Medieval and Renaissance Plate Armour: How effective was it really?

A topic that I have seen a lot of misconceptions about in the past is the use and effectiveness of plate armour of the Late Medieval/Renaissance period. A lot of this comes in the form of tropes from movies, as well video games to some extent. Some examples show the armour to be completely useless, while others show it to be used strange ways and configurations.


Introduction to Plate Armour

After the plate armour used in the Ancient and Classical periods (such as Roman lorica segmentata). It began to see widespread use again in the late 13th Century. These were mostly single plates used to protect joints and the shins over a mail hauberk. By the end of the 14th century, the full suit of armour had been developed. European leaders in armouring techniques were northern Italians and southern Germans. This led to the styles of Milanese from Milan, and Gothic from the Holy Roman Empire. England produced armour in Greenwich which developed its own unique style. Maximilian style armour immediately followed this in the early 16th century.


Obviously the point of armour is to protect the wearer from harm, and yet there are countless depictions of armour in films, television and other media of armour being barely any better that wearing nothing, or even worse when mobility is considered. So what sort of protection did the plate armour of this period provide? There is some very simple evidence that we can see first of all; the design of specific anti-armour weaponry. This includes warhammers, maces, poleaxes, and certain specific swords, crossbows and daggers. These weapons are all designed with the aim of two main approaches. First of all is to punch through armour using a high force of impact at a small point, such as with the spikes on warhammers and poleaxes, as well as heavy crossbows. Secondly, they could bypass the armour entirely by exploiting the gaps between plates, which would be what you would try to do with swords, rondel daggers, and spikes on the top of poleaxes or similar weapons. Furthermore, there are fighting techniques that were developed to be used in conjunction with these weapons against an armoured opponent. These can be seen in certain late-medieval combat treatises that depict armoured fighting. In these styles of combat, you are taught to rely on your armour to fully protect you from strikes you may receive from regular weapons (shown below), and when fighting an armoured enemy you should first aim to tire or weaken them by striking them with heavy blunt force or accurate thrusts to weaknesses, and then if possible to grapple them to the ground so you can finish them with a thrust through the visor or under the helmet to the throat with your rondel dagger.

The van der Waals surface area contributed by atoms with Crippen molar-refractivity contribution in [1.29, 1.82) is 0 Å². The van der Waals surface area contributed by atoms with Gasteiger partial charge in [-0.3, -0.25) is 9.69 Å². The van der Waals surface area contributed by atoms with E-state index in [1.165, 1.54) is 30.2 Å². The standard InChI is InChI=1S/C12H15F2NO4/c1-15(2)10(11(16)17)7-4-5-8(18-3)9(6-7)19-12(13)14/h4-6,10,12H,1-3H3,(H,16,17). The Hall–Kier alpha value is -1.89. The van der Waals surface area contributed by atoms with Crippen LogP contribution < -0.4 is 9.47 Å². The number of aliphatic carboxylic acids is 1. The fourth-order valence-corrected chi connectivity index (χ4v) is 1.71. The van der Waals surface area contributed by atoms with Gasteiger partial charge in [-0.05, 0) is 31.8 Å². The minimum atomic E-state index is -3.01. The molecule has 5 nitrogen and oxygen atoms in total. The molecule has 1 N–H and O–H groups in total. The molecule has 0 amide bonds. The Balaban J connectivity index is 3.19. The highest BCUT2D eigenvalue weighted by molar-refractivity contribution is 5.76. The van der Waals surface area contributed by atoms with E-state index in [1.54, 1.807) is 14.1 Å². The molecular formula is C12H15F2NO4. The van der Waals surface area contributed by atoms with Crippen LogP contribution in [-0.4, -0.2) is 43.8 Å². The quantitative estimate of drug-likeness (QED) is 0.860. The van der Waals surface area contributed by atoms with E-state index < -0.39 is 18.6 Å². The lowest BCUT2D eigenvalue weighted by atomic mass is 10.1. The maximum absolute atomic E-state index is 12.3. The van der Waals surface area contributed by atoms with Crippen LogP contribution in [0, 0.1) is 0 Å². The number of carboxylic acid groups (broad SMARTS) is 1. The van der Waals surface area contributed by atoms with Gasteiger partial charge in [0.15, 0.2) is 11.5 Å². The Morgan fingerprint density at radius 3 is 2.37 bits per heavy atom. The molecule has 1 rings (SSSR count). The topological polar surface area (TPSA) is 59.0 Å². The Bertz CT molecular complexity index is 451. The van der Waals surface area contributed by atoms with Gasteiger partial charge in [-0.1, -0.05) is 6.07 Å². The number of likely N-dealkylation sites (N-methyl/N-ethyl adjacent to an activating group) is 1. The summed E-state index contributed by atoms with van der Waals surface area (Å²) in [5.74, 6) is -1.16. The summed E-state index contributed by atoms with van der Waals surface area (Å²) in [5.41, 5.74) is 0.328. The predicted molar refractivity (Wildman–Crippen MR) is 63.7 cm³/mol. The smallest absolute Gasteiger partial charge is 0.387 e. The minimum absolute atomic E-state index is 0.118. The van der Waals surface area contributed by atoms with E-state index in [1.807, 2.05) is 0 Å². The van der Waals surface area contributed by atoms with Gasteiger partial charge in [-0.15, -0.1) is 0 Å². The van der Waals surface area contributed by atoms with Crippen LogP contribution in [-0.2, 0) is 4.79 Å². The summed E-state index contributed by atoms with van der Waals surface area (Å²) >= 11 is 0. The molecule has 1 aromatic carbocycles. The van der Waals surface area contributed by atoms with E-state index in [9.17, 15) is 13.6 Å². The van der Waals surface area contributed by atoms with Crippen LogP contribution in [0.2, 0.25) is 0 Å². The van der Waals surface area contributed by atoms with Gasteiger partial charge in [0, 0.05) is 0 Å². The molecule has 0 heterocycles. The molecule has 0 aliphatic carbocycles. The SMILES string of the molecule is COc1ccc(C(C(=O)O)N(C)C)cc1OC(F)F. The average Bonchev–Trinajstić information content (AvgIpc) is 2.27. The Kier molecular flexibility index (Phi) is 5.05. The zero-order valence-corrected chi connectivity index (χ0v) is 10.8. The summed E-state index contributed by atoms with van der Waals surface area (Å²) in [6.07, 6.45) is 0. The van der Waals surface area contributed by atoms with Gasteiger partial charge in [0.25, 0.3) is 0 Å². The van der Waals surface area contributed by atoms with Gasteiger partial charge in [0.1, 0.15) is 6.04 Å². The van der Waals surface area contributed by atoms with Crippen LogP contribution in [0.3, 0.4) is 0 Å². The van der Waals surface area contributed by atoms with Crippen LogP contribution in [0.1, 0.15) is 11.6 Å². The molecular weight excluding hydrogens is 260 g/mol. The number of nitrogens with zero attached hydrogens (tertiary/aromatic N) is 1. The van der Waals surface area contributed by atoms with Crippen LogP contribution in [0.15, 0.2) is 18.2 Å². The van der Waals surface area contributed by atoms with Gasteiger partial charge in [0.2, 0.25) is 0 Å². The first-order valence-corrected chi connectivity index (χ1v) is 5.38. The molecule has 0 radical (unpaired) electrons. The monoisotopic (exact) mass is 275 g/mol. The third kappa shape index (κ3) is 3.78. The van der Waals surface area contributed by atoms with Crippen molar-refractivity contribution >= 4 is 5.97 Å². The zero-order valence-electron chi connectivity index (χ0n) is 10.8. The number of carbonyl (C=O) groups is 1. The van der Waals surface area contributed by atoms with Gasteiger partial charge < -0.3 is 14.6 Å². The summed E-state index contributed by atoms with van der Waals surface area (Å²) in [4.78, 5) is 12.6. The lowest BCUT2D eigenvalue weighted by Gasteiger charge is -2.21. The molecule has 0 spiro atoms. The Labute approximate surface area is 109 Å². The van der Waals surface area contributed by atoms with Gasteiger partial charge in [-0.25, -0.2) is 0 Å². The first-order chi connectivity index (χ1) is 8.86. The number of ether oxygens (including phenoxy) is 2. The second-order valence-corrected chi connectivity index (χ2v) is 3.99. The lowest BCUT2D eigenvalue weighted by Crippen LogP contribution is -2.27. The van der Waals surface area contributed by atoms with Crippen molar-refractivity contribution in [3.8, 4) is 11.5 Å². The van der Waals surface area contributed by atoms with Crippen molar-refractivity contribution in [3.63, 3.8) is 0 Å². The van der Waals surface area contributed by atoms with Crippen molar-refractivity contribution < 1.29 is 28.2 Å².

These examples are quite convincing to me, but if you need more evidence, there have also been more scientific tests on the effectiveness of various weapons against various armours, and the metallurgy of medieval armour. You do need to be careful, however, to avoid the ‘tests’ you may see on some ‘historical’ documentaries’ you may find on TV, as they seem to think placing a solitary breastplate or thin piece of mail made of who-knows-what type of steel against a flat surface and shooting it with a modern bow is good enough. In real use, weapons and armour would behave far differently. First of all there would be movement, as the armoured man would most likely not stay still while you attack him, he would attempt to move and negate some of the force of a blow, or let it glance off at an angle. This is a very important point, as with all forms of armour, even modern tanks, the shape and angle of it makes up half of the protection value. The other half, comes from the quality of the materials. Generally the materials and construction of armour get better through time, especially when multiple layers are used, and the steel starts to be surface hardened. In some tests, it does very rarely occur that an arrow may pierce a piece of plate armour, but this in reality would barely even cause a wound in most cases, as underneath the breastplate for example, there is usually empty space, and then a layer of chain mail, and then a layer of thick padded gambeson.

Furthermore, the type of arrow used would be important, as something with a broad head point would have little hope of doing anything to armour. Even with more effective types of arrow, if it only hits a smooth angled part of the armour, it will glance off. The main weakness against arrows would be the visor of the helmet, where although the arrow wouldn’t literally slip though the gap, but it would just have something to catch onto, and drive all the force of the shot into the opening, probably widening it and then entering the face. Therefore a knight would probably just lower their head in the hail of arrows, just as if it was rain.

“Did you hit me yet?”